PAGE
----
Abraham, in a generation of idol worshipers, came to recognize the one true God. He did this by contemplating the world, with its infinite blessings, its symphony of creations working together in perfect harmony, and asking himself: “Can it be that this palace has no director?” The Director gazed upon him and said, “I am the Master of the palace.” (Yalkut Shimoni, Parashas Lech Lecha) Rabbi Eliyahu Dessler comments, that in truth there are no real heretics. Someone who denies belief in a Creator does so because he refuses to acknowledge God’s goodness. If he did acknowledge His goodness he would feel obligated to obey His Word – and the “heretics” of this world are not willing to do that.
Part of the essence of gratitude is that it recognizes that we are not the sole authors of all that is good in our lives. The egoist, says Andre Comte-Sponville, “is ungrateful because he doesn’t like to acknowledge his debt to others and gratitude is this acknowledgement.” La Rochefoucald put it more bluntly: “Pride refuses to owe, self-love to pay.” Comte-Sponville adds: “Those who are incapable of gratitude live in vain; they can never be satisfied, fulfilled or happy: they do not live, they get ready to live, as Seneca puts it.”
Rabbi Jonathan Sacks, the former chief Rabbi of England, comments that gratitude has an inner connection with humility:
[Gratitude] recognizes that what we are and what we have is due to others, and above all to God. Though you don’t have to be religious to be grateful, there is something about belief in God as Creator of the universe . . . and author of the laws of life that directs and facilitates our gratitude. It is hard to feel grateful to a universe that came into existence for no reason and is blind to us and our fate. It is precisely our faith in a personal God that gives force and focus to our gratitude. Thanksgiving is as important to societies as it is to individuals. It protects us from resentments and the arrogance of power. It reminds us of how dependent we are on others and on a Force greater than ourselves.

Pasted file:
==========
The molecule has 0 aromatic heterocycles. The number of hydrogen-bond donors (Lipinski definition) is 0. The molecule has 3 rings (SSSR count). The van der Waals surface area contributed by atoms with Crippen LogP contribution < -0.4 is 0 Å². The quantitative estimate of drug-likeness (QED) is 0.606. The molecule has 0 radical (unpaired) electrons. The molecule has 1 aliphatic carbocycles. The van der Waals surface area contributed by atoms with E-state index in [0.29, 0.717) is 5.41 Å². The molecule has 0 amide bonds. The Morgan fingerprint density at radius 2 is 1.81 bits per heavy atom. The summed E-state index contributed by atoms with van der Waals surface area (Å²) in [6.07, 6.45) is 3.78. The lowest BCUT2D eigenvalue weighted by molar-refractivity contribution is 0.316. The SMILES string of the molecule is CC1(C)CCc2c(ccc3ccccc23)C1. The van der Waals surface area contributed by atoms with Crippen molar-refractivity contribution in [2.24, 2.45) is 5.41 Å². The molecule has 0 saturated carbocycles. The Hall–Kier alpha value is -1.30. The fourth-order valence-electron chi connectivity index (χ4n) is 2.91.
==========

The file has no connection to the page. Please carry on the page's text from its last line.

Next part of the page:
It is no coincidence that the United States, founded by Puritans – Calvinists steeped in the Hebrew Bible – should have a day known as Thanksgiving, recognizing the presence of God in American history. On October 3rd, 1863, at the height of the Civil War, Abraham Lincoln issued a Thanksgiving proclamation, thanking God that though the nation was at war with itself, there were still blessings for which both sides could express gratitude.
Gratitude is the basis for any relationship – with oneself, with parents, husbands, wives, children. Gratitude is what enables and empowers us to be true servants of God and of one another and service is our primary purpose in life. Even the Son of Man declared that He came not to be served but to serve and that we would do well to imitate His example of gratitude and service. You cannot have one without the other. And although I don’t claim to speak for anyone else, the words I long to hear from the lips of my Master at the end of my sojourn here on earth are simply “Well done, good and faithful servant.”
Our Sages comment that when one day in the new future that is to come, all things on earth will be in such an ideal state that there will be no more cause for prayers and offerings; even then, prayers of gratitude and offerings of thanksgiving will never cease and continue to be offered. For it would be only under such conditions that these acts will attain their true significance. How great is gratitude, the noblest of all human traits and destined to endure throughout eternity.
Rabbi S.R. Hirsch commenting on Psalm 92 writes:
May we be made aware of the vanity of all the years of our life, of the inadequacy of all that which lies beyond us and which we think we can attain as the years go by. That all men are as grass and their glory as the flower of the field that fades away. That all the joy and happiness of which any of us is capable of attaining in this world dwells in the certainty that we have lived all our days, hours, and minutes on earth in gratitude and loyalty to God, and that we have faithfully discharged our duty throughout time . . . so that, whenever God sees fit to call us away, we will boldly heed the summons, content in the thought that we have realized the goal for which we were created. May He, therefore, teach us how to number our days aright and greet each day with a heart full of gratitude for, each day is one more day in His service.
What an awesome privilege to remain in His employ, unworthy servants such as we are. Happy Thanksgiving.
And thank you.